So, maybe the ibanks and fortune 500s and big 4 consulting type places should just put out an open call: Invite applicants who don't need a state-issued license to bypass all that debt and time and start earning right out of HS. Just show us your acceptance letter from an elite college. The fact that you got in tells us everything we need to know, so just get the offer. No need to accept it or actually attend.

      Expose this farce for what it is: A way of sorting people into groups based on preexisting characteristics; it's not really about learning anything.

    5. To support your theory: Bezos' (now ex-) wife graduated from Princeton with a degree in English...and got hired by a hedge fund. So it's all about the super elite school pedigree, not the actual degree itself.

    6. Yes, élite status of universities is mainly about prestige, not about substance. I once heard someone bang on about wanting a purse that cost $700: it was a little shit-brown bag made of a sort of plastic-coated burlap, but it commanded that ridiculous price because it had the brand's logo stamped all over it. Harvard and Yale are similar. Maybe they're shit-brown burlap, but they're prestigious. The fact that admission to an élite university doesn't necessarily require high intelligence came to public attention when various nouveaux riches were caught committing outright fraud in order to get their mediocre darlings into various prestigious universities. Even before that, however, it was well known that the Harvards and the Yales were peopled overwhelmingly with the scions of very wealthy people.

      It is true that now and then these establishments admit a hayseed like Old Guy, mainly to cover up their aristocratic essence. Of course, hayseeds don't typically have the same professional outcomes as grandees.

      You're right, 12:44, to say that the degree is really an anticlimax. What you propose is a new play on credentialism: just as what matters at a pedestrian university is the degree itself (not what is learned or achieved), what matters from an élite university is just the fact of admission, so maybe attendance can be dropped as a silly luxury.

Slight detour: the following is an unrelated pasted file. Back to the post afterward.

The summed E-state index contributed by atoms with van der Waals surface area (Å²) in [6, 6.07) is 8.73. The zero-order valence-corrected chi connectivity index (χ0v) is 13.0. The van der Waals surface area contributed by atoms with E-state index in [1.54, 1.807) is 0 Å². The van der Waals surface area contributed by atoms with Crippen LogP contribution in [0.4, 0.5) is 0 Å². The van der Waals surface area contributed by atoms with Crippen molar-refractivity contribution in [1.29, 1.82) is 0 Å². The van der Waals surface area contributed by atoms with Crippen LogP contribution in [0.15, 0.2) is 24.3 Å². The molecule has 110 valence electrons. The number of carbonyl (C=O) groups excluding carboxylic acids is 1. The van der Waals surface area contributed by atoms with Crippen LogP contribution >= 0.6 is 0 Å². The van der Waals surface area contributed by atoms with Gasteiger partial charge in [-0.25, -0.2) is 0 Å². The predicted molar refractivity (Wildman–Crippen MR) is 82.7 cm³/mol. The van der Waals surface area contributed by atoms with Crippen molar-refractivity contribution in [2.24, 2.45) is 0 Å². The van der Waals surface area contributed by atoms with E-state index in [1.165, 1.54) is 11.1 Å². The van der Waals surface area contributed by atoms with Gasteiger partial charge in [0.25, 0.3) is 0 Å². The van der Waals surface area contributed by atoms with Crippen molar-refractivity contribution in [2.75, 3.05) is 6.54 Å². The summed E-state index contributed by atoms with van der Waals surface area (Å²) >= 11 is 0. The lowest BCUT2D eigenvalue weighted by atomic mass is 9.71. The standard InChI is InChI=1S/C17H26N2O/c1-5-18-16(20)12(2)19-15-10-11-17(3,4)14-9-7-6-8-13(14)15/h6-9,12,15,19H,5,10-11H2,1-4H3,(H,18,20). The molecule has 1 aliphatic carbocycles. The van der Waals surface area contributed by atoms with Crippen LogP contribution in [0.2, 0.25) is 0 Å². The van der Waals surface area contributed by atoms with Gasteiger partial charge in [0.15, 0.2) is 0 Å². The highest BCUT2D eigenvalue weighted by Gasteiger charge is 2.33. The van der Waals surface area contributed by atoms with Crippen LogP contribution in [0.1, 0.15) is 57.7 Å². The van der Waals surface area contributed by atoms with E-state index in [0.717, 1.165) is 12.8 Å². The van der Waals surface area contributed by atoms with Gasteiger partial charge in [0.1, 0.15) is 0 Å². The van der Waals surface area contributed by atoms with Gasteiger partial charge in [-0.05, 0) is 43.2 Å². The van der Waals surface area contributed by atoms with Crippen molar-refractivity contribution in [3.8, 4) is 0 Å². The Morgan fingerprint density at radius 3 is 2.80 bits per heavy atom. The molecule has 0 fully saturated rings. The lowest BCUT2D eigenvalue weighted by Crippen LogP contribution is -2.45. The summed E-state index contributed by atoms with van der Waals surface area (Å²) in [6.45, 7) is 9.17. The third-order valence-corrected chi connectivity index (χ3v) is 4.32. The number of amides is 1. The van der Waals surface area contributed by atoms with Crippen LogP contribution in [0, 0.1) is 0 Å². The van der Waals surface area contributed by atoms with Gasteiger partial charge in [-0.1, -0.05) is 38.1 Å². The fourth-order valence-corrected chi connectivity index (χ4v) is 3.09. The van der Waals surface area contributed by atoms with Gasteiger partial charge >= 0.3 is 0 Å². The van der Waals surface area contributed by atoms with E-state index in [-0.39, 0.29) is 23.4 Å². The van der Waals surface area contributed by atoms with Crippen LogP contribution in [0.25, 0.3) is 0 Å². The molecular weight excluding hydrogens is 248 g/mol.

7. You are SO right 12:44. As my late father used to say, a diploma from a highly selective school will give you a leg up on getting your first job through brand name and alumni networks but after that it's all about performance. Sadly, however, your proposal could never work. If the Fortune 400 got all the non-license seeking Harvard matriculants to just skip college Harvard wouldn't get their money so they'd just keep re-filing their class with wait-listed folks until everyone stayed. Abe Lincoln analogized situations like that to an old Illinois farmer who said: "I ain't greedy for land, all I want is what adjoins mine."

      And speaking of my late father, let me tell 10:44 a bit about the MBA craze of the 1980's. First, though, take a look at the CEO's of America's biggest corporations and see how many have MBA's. MBA's are mostly sought by people thinking they can buck the line of results-based advancement with a piece of paper from East Podunk State U. Real performers don't waste their time. People from the top ten programs will get good jobs for the same reason 12:44 correctly stated that graduates of elite colleges get jobs. But back to the 1980's. I knew many men of my father's (WWII) generation who had similar experiences back then but I know the most about my father's so I'll go with that. He spent most of his career in the Christmas wrapping paper business (no, not with Hallmark and not competing with Hallmark. Hallmark is like Rolls Royce; the only player in its sector), and by the early 80's was VP of Sales for a (today's dollars) $75mil manufacturer of the stuff which was owned by a wealthy family with deep roots in the paper industry. When the patriarch gave control to his idiot son the latter decided to merge my father's company with another one they owned in the same business (to create "synergies," which everyone was trying to do back then) and bring in a team of hotshot MBA's to run it, none of whom had ten seconds of industry experience.